Kyle Busch Q&A, Part 2: Identifying with legends
June 04, 2014, Eric Johnson, Special for NASCAR.com, NASCAR.com
(Denver Broncos quarterback) Peyton Manning for my own reasons; (Seattle Seahawks quarterback) Russell Wilson for my own reasons; Dale Earnhardt, Dale Jarrett, Darrell Waltrip, Cale Yarborough and Bobby Allison.
Q: Of all the racers, who are, in your opinion, the top five in the world?
The top five racers in the world, that's a wide-open question and pretty tough to answer. But if I had to choose, I'd say (Formula 1 champion) Kimi Raikkonen is really good, (Formula 1 champion) Sebastian Vettel is really good, (World Rally champion) Sebastian Loeb is another awesome racer. I'd also add Jimmie Johnson and Dale Earnhardt. Those guys and what their accomplishments are speak for themselves.
Q: Do you identify with legends in this sport?
I feel like I identify with some of the NASCAR legends in my mind. Dale Earnhardt is a guy who would say what was on his mind and would be able to put his car where he wanted to and didn't care what the competition did or said or thought about it. Darrell Waltrip was a guy who'd kind of run his mouth a little bit, but was then able to back it up on the race track. Jeff Gordon was a young kid coming in, and he was very successful very early on. A lot of people felt he won too much early so a lot of people hated him for that. You know, so there are a lot of guys that I feel like I can identify with, for sure.
Q: Are you a fan of NASCAR's colorful history?
I'm a huge fan of NASCAR's colorful history. It's a sport that's been around for many a year -- since the 1940s and 1950s -- and the characters of the sport are what have made it what it is today. Your Richard Pettys, Dale Earnhardts, your Jeff Gordons, your Cale Yarboroughs, your Donnie and Bobby Allisons. Everybody who has made a name for themselves in the sport or who has become a Hall of Fame member -- they all have their own way and they all have their own cut of how they like to do things and that just makes this sport what it is.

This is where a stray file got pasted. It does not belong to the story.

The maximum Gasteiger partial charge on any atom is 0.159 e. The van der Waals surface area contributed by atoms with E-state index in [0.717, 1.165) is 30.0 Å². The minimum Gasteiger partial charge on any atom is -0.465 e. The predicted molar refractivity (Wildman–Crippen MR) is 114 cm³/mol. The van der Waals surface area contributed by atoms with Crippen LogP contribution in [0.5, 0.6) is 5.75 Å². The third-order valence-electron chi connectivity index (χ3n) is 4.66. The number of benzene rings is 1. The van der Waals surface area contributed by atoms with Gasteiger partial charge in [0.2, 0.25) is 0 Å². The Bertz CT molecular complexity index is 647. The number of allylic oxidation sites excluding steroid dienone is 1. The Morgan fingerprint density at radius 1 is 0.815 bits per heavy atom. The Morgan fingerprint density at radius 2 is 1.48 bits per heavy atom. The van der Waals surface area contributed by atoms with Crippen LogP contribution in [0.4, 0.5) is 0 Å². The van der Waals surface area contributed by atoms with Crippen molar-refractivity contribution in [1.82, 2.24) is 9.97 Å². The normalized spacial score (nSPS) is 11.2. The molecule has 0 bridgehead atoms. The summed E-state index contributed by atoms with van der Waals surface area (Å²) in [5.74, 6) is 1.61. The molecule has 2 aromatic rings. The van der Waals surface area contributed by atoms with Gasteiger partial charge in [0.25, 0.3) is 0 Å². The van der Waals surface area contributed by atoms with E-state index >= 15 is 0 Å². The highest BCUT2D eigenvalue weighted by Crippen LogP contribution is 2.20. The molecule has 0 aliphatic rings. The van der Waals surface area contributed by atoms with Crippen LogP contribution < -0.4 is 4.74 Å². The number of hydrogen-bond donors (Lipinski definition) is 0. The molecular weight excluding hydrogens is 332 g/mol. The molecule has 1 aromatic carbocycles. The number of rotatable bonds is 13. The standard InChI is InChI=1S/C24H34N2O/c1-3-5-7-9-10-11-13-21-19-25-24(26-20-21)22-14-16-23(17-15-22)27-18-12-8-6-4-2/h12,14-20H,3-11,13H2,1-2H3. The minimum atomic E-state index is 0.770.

Q: You've been in your fair share of dust-ups and calamities. What do you think after the dust settles and things calm down?
Most times I just feel the same as what I did as it was going down, that you know you're fighting tooth and nail for every spot on the race track or whatever and sometimes you get into guys. And when you have the events unfold the way they do, sometimes you wish you did things differently or sometimes you wish you said things differently. But in all reality, you have to fight for what you think is right at that particular moment and whether it's always the right thing to do or not, you just go with it right then and there in that moment. And I think that these moments are good for NASCAR. Certainly it shows character. It shows emotion. It shows drive. It shows passion. It shows everything of what the NASCAR sport is and what drivers are. What teams mean to the sport, you know, a driver you are fighting out there or other drivers, but it's also the fact that you are doing it with the team behind you. You've got to go out there and win races or otherwise you're not going to be here.
Q: What does Daytona International Speedway mean to you?
Daytona is a historic superspeedway. It was the first ever superspeedway made on a beach. And when racing moved to the asphalt speedway, the speeds went up and then the prestige went up. All that history that's been around since the '60s, the '70s, '80s, '90s and now 2000s. You always feel it when you roll in there. The biggest thing that gets you going is knowing that it's the start of the season and the start of the NASCAR season has the biggest races of them all, the Sprint Unlimited, the Budweiser Duels and the Daytona 500 and just being able to line up for the Daytona 500 is something that you dream of as a kid. You go to the speedway as a kid and you visit Daytona USA and you get the tram tour around the race track, and it's just the amazing feeling of being there for the first time and seeing it. But then to get your taste of it and to actually get down to racing in that race is something like none other. And you try to treat it as any other race, but sometimes it's difficult to do.